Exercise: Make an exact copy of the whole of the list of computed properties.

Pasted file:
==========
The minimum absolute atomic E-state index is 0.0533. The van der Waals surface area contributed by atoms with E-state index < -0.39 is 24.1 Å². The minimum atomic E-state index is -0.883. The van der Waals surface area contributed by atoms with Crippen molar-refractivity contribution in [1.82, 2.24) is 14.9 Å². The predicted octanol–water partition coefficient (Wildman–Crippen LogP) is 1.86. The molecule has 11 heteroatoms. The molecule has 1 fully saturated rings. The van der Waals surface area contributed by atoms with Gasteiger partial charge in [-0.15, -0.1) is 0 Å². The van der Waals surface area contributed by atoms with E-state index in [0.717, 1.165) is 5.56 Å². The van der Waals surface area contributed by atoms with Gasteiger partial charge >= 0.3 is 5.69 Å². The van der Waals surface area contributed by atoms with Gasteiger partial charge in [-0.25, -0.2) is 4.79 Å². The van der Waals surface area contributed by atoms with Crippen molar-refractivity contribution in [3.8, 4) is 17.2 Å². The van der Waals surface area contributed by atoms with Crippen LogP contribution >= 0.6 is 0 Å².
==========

The minimum absolute atomic E-state index is 0.0533. The van der Waals surface area contributed by atoms with E-state index < -0.39 is 24.1 Å². The minimum atomic E-state index is -0.883. The van der Waals surface area contributed by atoms with Crippen molar-refractivity contribution in [1.82, 2.24) is 14.9 Å². The predicted octanol–water partition coefficient (Wildman–Crippen LogP) is 1.86. The molecule has 11 heteroatoms. The molecule has 1 fully saturated rings. The van der Waals surface area contributed by atoms with Gasteiger partial charge in [-0.15, -0.1) is 0 Å². The van der Waals surface area contributed by atoms with E-state index in [0.717, 1.165) is 5.56 Å². The van der Waals surface area contributed by atoms with Gasteiger partial charge >= 0.3 is 5.69 Å². The van der Waals surface area contributed by atoms with Gasteiger partial charge in [-0.25, -0.2) is 4.79 Å². The van der Waals surface area contributed by atoms with Crippen molar-refractivity contribution in [3.8, 4) is 17.2 Å². The van der Waals surface area contributed by atoms with Crippen LogP contribution >= 0.6 is 0 Å².